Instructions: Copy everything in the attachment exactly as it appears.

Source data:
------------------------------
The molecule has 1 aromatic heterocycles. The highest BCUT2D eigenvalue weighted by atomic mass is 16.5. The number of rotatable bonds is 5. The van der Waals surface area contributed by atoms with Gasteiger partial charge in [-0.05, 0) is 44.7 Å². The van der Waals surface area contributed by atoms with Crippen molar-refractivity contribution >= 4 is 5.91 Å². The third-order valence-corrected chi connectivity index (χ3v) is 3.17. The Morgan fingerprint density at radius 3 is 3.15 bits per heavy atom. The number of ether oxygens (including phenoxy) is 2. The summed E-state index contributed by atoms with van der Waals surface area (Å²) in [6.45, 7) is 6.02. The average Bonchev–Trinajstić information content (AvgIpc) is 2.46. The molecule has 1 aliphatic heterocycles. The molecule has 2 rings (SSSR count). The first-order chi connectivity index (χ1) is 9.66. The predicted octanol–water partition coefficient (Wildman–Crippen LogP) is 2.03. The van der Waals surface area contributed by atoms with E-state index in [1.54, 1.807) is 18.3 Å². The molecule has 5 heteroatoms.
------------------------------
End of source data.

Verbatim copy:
The molecule has 1 aromatic heterocycles. The highest BCUT2D eigenvalue weighted by atomic mass is 16.5. The number of rotatable bonds is 5. The van der Waals surface area contributed by atoms with Gasteiger partial charge in [-0.05, 0) is 44.7 Å². The van der Waals surface area contributed by atoms with Crippen molar-refractivity contribution >= 4 is 5.91 Å². The third-order valence-corrected chi connectivity index (χ3v) is 3.17. The Morgan fingerprint density at radius 3 is 3.15 bits per heavy atom. The number of ether oxygens (including phenoxy) is 2. The summed E-state index contributed by atoms with van der Waals surface area (Å²) in [6.45, 7) is 6.02. The average Bonchev–Trinajstić information content (AvgIpc) is 2.46. The molecule has 1 aliphatic heterocycles. The molecule has 2 rings (SSSR count). The first-order chi connectivity index (χ1) is 9.66. The predicted octanol–water partition coefficient (Wildman–Crippen LogP) is 2.03. The van der Waals surface area contributed by atoms with E-state index in [1.54, 1.807) is 18.3 Å². The molecule has 5 heteroatoms.